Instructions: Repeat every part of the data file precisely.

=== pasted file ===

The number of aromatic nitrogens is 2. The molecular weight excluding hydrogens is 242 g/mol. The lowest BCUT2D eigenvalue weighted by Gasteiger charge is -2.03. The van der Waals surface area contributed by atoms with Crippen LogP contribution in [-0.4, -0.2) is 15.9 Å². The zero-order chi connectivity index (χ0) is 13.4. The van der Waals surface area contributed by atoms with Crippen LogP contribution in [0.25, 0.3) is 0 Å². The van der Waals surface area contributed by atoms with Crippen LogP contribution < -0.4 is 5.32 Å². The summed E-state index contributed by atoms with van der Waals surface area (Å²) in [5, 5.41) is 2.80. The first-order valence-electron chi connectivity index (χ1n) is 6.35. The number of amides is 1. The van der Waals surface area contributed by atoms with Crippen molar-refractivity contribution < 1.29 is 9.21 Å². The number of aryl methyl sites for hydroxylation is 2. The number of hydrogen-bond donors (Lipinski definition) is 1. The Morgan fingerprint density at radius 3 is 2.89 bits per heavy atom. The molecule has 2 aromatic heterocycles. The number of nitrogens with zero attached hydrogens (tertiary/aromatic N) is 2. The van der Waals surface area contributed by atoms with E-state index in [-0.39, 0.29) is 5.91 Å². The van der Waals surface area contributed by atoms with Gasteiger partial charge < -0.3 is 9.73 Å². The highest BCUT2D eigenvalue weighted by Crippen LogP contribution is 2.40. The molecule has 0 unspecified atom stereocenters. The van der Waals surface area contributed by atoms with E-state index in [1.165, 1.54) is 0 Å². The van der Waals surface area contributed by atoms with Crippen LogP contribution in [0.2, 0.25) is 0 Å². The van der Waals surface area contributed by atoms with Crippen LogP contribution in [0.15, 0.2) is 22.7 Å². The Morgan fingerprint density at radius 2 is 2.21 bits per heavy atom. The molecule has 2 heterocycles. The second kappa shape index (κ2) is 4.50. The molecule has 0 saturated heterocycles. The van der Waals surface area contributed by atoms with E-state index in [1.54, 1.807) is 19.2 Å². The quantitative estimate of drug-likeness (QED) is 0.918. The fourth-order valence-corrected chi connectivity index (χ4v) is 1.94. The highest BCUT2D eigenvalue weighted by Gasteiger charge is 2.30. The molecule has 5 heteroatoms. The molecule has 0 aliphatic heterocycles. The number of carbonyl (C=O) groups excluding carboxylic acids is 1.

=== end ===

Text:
The number of aromatic nitrogens is 2. The molecular weight excluding hydrogens is 242 g/mol. The lowest BCUT2D eigenvalue weighted by Gasteiger charge is -2.03. The van der Waals surface area contributed by atoms with Crippen LogP contribution in [-0.4, -0.2) is 15.9 Å². The zero-order chi connectivity index (χ0) is 13.4. The van der Waals surface area contributed by atoms with Crippen LogP contribution in [0.25, 0.3) is 0 Å². The van der Waals surface area contributed by atoms with Crippen LogP contribution < -0.4 is 5.32 Å². The summed E-state index contributed by atoms with van der Waals surface area (Å²) in [5, 5.41) is 2.80. The first-order valence-electron chi connectivity index (χ1n) is 6.35. The number of amides is 1. The van der Waals surface area contributed by atoms with Crippen molar-refractivity contribution < 1.29 is 9.21 Å². The number of aryl methyl sites for hydroxylation is 2. The number of hydrogen-bond donors (Lipinski definition) is 1. The Morgan fingerprint density at radius 3 is 2.89 bits per heavy atom. The molecule has 2 aromatic heterocycles. The number of nitrogens with zero attached hydrogens (tertiary/aromatic N) is 2. The van der Waals surface area contributed by atoms with E-state index in [-0.39, 0.29) is 5.91 Å². The van der Waals surface area contributed by atoms with Gasteiger partial charge < -0.3 is 9.73 Å². The highest BCUT2D eigenvalue weighted by Crippen LogP contribution is 2.40. The molecule has 0 unspecified atom stereocenters. The van der Waals surface area contributed by atoms with E-state index in [1.165, 1.54) is 0 Å². The van der Waals surface area contributed by atoms with Crippen LogP contribution in [0.2, 0.25) is 0 Å². The van der Waals surface area contributed by atoms with Crippen LogP contribution in [0.15, 0.2) is 22.7 Å². The Morgan fingerprint density at radius 2 is 2.21 bits per heavy atom. The molecule has 2 heterocycles. The second kappa shape index (κ2) is 4.50. The molecule has 0 saturated heterocycles. The van der Waals surface area contributed by atoms with E-state index in [1.54, 1.807) is 19.2 Å². The quantitative estimate of drug-likeness (QED) is 0.918. The fourth-order valence-corrected chi connectivity index (χ4v) is 1.94. The highest BCUT2D eigenvalue weighted by Gasteiger charge is 2.30. The molecule has 5 heteroatoms. The molecule has 0 aliphatic heterocycles. The number of carbonyl (C=O) groups excluding carboxylic acids is 1.